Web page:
Extractive industries in Africa = extracted profits

As the post-2015 development agenda begins to fully take shape, governments, civil society and trade unions are paying attention to the impact of tax evasion and avoidance in Africa’s extractive industries.

Despite being home to 20 of the most resource rich nations on earth, most African nations consistently fail to translate their mineral wealth into even a basic standard of living for its citizens.

According to a landmark report, released earlier this year by the African Union’s high-level panel on illicit financial flows and the United Nations Economic Commission for Africa (UNECA), Africa loses over US$50 billion annually to illicit financial flows, mostly through the extractive industry.

Meanwhile research from Oxfam shows that illicit financial flows from Africa represents 5.7 percent of the continent’s GDP, exceeding public spending on health across its 54 nations.

Hebrews Misomali, a human rights activist from Malawi told me:

“Africa is a continent blessed with natural wealth but the majority of people remain poor and the extraction of its mineral wealth has done nothing for ordinary people.”

He says that the combination of tax evasion, tax avoidance and the fact that most value-added production processes take place elsewhere - benefitting the people and companies of those countries - as some of the main reasons why Africa loses so much money through extractive industries.

“Mining companies are aware that we have corrupt leaders in Africa. And bargaining on the high poverty levels in the continent, they come with promises of corporate social responsibility programs that are never fulfilled.”

He cites the example of the Kayelekera uranimum mine in Malawi, operated by the Australian mining company Paladin Africa, where no taxes were paid because no profits were ever declared.

Misomali also said that while mining companies make huge profits from their mining ventures, health and safety standards in mines are still lax and official inspection and enforcement regimes are weak and dependent on the goodwill of employers.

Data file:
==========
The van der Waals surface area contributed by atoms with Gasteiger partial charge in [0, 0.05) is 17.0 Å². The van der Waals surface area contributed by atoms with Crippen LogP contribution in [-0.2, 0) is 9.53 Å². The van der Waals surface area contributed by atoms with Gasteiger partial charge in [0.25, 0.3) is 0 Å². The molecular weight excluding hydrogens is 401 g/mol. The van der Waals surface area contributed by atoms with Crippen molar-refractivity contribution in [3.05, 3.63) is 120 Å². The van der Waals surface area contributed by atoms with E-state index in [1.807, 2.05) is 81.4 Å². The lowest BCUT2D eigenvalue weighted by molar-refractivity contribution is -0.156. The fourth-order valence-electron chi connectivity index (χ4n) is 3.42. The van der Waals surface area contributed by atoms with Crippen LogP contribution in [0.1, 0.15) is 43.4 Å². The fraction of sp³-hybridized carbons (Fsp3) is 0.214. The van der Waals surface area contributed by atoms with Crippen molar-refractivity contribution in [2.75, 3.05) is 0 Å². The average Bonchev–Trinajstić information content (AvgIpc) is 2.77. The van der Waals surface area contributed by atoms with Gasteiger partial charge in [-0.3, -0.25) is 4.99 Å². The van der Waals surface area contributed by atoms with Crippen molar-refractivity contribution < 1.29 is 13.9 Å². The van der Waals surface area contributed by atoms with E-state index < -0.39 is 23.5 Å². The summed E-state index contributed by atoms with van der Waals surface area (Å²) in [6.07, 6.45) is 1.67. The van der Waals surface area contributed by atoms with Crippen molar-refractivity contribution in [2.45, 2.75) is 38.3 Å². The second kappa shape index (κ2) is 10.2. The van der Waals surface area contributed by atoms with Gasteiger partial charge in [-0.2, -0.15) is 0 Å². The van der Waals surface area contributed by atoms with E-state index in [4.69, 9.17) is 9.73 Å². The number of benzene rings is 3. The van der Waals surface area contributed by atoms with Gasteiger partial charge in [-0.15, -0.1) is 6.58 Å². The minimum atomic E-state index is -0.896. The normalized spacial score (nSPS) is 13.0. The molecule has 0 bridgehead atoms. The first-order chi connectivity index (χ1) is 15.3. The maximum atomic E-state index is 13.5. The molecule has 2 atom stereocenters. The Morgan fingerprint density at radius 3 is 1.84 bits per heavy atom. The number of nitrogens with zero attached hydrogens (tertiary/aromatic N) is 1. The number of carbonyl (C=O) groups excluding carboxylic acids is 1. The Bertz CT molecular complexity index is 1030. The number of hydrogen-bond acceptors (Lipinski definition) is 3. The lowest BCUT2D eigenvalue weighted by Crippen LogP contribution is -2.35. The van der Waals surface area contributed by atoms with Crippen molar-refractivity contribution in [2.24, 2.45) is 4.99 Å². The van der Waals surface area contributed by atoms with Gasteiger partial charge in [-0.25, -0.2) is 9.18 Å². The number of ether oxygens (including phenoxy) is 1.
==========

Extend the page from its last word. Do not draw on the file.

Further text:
Speaking with me earlier this year, Joel Odigie, Human and Trade Union Rights‎ Coordinator at the International Trade Union Confederation’s Africa Office, agreed that corruption is a huge problem.

“The mining companies themselves undertake all manner of tax dodging and tax avoidance practices through the manipulation of national tax laws. But the environment is very easy to compromise if the right palms are greased.”

Weak license and contract agreements between mining companies and mineral exploring countries make it possible for companies to pay as little as five per cent of their profits in loyalties, said Odigie.

However, there are a numerous initiatives at a local, national and international level that are working to reverse this trend so that Africans can start to profit from their own mineral wealth.

Since 2009, the African Mining Vision, jointly developed by the African Union, the African Development Bank and a number of UN agencies, has been calling for transparency in Africa’s extractive industries to ensure sustainable development and economic growth.

Meanwhile organisations such as the Extractive Industries Transparency Initiative (EITI) have helped to improve transparency and accountability.

But it will take presence of strong, accountable and democratic governments, the mechanisms to prevent illicit and fraudulent financial transfers, and the continued advocacy and campaign work of trade unions, community and civil society groups to really affect socio-economic and environmental change in Africa’s mining industry.

This is already happening but for the 40 per cent of people in sub-Saharan Africa still living in absolute poverty bigger and faster change is needed.